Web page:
“Indivisible” by Tracy Johnson

The First Parish of Watertown, Unitarian Universalist

October 12, 2014

Reading –from Alice Blair Wesley, Redeeming Time


The pilgrims ought to be especially important to American Unitarian Universalists.  They are our spiritual ancestors.  We misapprehend our own identity and miss out on a great richness if we do not understand our derivation from their extraordinary spirit.  I believe we could much diminish fruitless and sterile individualism among us and instead foster together far richer varieties of authentic individuality in community if we could, through the seventeenth century Pilgrims, set about reclaiming, for today, a fresh, dynamic commitment to the spirit of the covenant of the free church . . .

The center of the free church, the heart of the whole thing, is a promise of fidelity, a covenant, which each member freely makes upon joining.  Actually also, each member begins again with, or renews or renegotiates, his or her promise many times in the course of the life of the church, in the privacy of renewed conscience or spiritual growth.  Too often our promise, or covenant, is implicit, not consciously explicit.


Sermon – “Indivisible” by Tracy Johnson

It has been several years now, but I am reminded every time I get in my car.  I was in Starbucks getting a tea and noticed this promotional material on the counter.  It said it was a bracelet, but it was too big for that and it might have worked as a necklace, but it’s really not my style.  Instead, I hung it from my rear view mirror as a note to self and to anyone else who rides in the car.  It is a red, white and blue woven stretchy cord with a single rectangular bead strung on it.  Imprinted in the bead is the word “INDIVISIBLE.”  Starbucks had partnered with the Create Jobs for USA Fund, a part of the Opportunity Finance Network.  The wristbands are made in America as are all of their components:  The red, white and blue cord is manufactured in Rhode Island, and the brass crimps come from Florida. The zinc alloy bead is made in a woman-owned manufacturing plant in Los Angeles where the wristband is also being assembled.  When you buy one you are supporting a return to manufacturing in the US; you become part of a larger message that we are “indivisible” in terms of people’s right to make a living wage and support themselves; a message that we can create and support work for everyone.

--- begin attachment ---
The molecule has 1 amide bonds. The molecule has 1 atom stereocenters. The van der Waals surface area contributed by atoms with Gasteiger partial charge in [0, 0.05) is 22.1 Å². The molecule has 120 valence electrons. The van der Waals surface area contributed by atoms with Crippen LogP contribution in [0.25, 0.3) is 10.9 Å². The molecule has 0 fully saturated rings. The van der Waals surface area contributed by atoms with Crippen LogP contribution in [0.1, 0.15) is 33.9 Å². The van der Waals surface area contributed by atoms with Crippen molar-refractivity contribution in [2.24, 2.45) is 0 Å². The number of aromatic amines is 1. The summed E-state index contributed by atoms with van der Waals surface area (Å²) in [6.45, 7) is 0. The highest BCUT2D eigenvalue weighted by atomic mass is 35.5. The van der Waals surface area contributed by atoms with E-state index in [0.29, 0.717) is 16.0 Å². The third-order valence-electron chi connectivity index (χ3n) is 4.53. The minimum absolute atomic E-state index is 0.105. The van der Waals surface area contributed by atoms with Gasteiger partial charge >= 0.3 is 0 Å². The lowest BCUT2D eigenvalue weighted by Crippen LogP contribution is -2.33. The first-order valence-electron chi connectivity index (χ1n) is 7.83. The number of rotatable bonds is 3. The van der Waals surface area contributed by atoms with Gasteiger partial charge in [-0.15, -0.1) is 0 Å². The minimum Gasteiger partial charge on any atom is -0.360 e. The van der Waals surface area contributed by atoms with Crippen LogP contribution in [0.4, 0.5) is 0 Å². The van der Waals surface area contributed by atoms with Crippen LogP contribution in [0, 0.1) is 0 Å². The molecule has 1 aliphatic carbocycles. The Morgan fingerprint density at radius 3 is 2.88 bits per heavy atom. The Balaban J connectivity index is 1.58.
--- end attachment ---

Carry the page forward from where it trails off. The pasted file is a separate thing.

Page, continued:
Indivisible isn’t a word that we hear all that often.  We pledge allegiance to the flag of the United States of America and to the republic for which it stands, one nation, some say – under God – and then there it is – INDIVISIBLE – with liberty and justice for all.  This we teach our children as soon as they start school unless something has changed since I was young. The only other thing I can think of that we say is divisible or not is numbers and it turns out that they really can be divided using decimals and fractions and such.  Who knew?